The next day, the NCAA also canceled all winter and spring championships, including March Madness. 

Monday, March 16, 2020

Do You Zoom?

Following a recommendation from N.C. Governor Roy Cooper, President Price announced that all faculty and staff who can work remotely or are not needed on-site to support critical operations should stay home.

Duke also launched three new websites to support ongoing operations virtually: Keep Working, Keep Teaching, and Keep Learning. The sites feature technology resources and tutorials for tools such as Zoom for video conferencing and Microsoft Teams for collaboration.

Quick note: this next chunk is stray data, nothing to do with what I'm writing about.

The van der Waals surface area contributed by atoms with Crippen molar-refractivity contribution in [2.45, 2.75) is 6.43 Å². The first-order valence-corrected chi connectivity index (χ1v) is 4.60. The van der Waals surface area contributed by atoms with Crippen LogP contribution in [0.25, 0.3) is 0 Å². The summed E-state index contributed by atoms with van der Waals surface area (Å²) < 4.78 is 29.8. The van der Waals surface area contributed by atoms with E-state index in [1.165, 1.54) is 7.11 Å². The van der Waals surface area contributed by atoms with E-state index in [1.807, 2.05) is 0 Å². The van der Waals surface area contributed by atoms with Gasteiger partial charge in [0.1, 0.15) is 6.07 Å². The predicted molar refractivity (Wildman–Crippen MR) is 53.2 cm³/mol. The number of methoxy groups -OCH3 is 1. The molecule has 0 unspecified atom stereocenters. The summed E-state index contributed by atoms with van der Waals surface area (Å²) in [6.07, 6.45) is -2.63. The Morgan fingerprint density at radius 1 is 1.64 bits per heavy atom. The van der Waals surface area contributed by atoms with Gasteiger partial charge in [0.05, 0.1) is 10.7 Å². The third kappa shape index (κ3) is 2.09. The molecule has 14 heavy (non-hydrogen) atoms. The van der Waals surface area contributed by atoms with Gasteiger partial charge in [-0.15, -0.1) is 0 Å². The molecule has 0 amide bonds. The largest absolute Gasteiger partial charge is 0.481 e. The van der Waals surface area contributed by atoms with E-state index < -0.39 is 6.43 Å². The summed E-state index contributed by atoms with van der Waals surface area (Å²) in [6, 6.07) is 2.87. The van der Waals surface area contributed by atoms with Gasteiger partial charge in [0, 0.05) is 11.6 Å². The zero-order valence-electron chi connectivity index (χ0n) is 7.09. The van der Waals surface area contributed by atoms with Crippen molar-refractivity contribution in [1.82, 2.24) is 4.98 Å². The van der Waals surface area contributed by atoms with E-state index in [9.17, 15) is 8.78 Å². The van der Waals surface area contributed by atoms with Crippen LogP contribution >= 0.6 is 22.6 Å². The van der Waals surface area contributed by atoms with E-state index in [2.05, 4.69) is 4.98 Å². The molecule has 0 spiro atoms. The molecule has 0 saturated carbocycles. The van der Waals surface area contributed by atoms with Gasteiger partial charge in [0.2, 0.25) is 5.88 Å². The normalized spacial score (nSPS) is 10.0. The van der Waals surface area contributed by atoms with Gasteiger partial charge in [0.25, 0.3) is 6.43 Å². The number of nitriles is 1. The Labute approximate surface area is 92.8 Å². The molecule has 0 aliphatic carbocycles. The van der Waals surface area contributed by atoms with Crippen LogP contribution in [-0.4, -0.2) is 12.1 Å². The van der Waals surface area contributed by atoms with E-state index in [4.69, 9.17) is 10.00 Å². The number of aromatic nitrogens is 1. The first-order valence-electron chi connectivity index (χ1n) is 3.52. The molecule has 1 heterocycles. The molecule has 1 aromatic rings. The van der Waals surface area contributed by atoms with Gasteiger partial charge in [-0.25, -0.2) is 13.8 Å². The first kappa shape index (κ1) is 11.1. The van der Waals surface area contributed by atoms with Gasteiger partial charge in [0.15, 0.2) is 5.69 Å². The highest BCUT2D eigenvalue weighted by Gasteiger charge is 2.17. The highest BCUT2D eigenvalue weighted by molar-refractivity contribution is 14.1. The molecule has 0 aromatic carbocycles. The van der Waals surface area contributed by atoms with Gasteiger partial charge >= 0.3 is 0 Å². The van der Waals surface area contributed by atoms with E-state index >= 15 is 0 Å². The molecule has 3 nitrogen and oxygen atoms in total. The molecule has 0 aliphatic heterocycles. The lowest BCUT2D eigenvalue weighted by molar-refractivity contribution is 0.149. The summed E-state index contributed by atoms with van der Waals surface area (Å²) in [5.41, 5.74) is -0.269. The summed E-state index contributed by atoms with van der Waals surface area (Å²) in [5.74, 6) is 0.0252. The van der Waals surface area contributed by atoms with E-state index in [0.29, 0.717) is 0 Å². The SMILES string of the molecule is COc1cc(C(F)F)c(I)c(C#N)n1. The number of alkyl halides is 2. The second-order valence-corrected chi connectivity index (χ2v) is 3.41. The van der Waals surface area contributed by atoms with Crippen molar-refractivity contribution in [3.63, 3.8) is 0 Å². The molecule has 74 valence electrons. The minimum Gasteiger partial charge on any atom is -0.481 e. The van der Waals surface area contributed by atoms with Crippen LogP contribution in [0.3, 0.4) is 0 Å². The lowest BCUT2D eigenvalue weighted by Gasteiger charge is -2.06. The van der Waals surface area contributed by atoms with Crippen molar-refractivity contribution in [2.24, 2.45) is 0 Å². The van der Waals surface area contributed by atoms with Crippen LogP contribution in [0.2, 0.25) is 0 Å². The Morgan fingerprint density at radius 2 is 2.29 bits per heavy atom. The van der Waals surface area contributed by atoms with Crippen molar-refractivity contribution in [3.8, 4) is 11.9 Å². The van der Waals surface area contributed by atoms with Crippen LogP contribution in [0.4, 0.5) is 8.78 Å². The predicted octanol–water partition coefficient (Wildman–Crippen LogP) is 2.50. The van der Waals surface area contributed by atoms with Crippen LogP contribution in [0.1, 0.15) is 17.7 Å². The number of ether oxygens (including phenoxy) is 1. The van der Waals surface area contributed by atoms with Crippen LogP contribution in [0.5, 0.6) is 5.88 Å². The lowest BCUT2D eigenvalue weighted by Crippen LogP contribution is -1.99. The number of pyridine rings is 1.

The following day, Duke logged 20,500 meeting participants on Zoom as people engaged in new ways to connect remotely.

"It’s incredibly gratifying to see how the IT personnel from all around the campus and health system have come together to upgrade and enhance Duke’s IT services, support and infrastructure," said Tracy Futhey, vice president and chief information officer. "Duke is as well positioned as any school— and far better than most— to handle such a radical change in how we learn and teach and research, and to be prepared to do it in such a short period of time."

Tuesday, March 17

Labs Go Dark

Winding down labs is a significant event for a major research university, but with rapidly deteriorating conditions related to COVID-19, Vice President for Research Larry Carin announced the curtailment of laboratory research activities at Duke. Only those directly related to COVID-19 and those essential to preserve the future viability of research programs were permitted to continue.